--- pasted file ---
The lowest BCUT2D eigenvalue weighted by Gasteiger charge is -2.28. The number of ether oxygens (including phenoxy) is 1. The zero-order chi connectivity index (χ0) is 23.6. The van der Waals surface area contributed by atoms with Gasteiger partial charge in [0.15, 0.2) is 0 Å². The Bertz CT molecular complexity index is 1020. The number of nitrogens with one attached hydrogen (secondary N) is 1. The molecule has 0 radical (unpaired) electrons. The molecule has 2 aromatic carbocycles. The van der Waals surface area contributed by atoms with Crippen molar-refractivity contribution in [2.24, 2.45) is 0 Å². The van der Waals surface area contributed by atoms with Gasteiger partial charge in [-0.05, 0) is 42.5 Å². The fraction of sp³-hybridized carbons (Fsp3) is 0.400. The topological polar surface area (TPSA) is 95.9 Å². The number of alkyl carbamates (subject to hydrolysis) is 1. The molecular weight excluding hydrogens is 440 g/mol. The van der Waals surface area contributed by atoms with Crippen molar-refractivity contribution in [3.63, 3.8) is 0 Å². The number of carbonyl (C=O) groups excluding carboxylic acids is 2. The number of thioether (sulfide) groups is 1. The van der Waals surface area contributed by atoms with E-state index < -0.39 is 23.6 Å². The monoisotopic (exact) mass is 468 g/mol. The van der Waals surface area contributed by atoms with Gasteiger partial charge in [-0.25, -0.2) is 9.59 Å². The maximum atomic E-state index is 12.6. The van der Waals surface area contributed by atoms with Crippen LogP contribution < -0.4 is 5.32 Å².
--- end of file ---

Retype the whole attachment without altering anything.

The lowest BCUT2D eigenvalue weighted by Gasteiger charge is -2.28. The number of ether oxygens (including phenoxy) is 1. The zero-order chi connectivity index (χ0) is 23.6. The van der Waals surface area contributed by atoms with Gasteiger partial charge in [0.15, 0.2) is 0 Å². The Bertz CT molecular complexity index is 1020. The number of nitrogens with one attached hydrogen (secondary N) is 1. The molecule has 0 radical (unpaired) electrons. The molecule has 2 aromatic carbocycles. The van der Waals surface area contributed by atoms with Crippen molar-refractivity contribution in [2.24, 2.45) is 0 Å². The van der Waals surface area contributed by atoms with Gasteiger partial charge in [-0.05, 0) is 42.5 Å². The fraction of sp³-hybridized carbons (Fsp3) is 0.400. The topological polar surface area (TPSA) is 95.9 Å². The number of alkyl carbamates (subject to hydrolysis) is 1. The molecular weight excluding hydrogens is 440 g/mol. The van der Waals surface area contributed by atoms with Crippen molar-refractivity contribution in [3.63, 3.8) is 0 Å². The number of carbonyl (C=O) groups excluding carboxylic acids is 2. The number of thioether (sulfide) groups is 1. The van der Waals surface area contributed by atoms with E-state index < -0.39 is 23.6 Å². The monoisotopic (exact) mass is 468 g/mol. The van der Waals surface area contributed by atoms with Gasteiger partial charge in [-0.25, -0.2) is 9.59 Å². The maximum atomic E-state index is 12.6. The van der Waals surface area contributed by atoms with Crippen LogP contribution < -0.4 is 5.32 Å².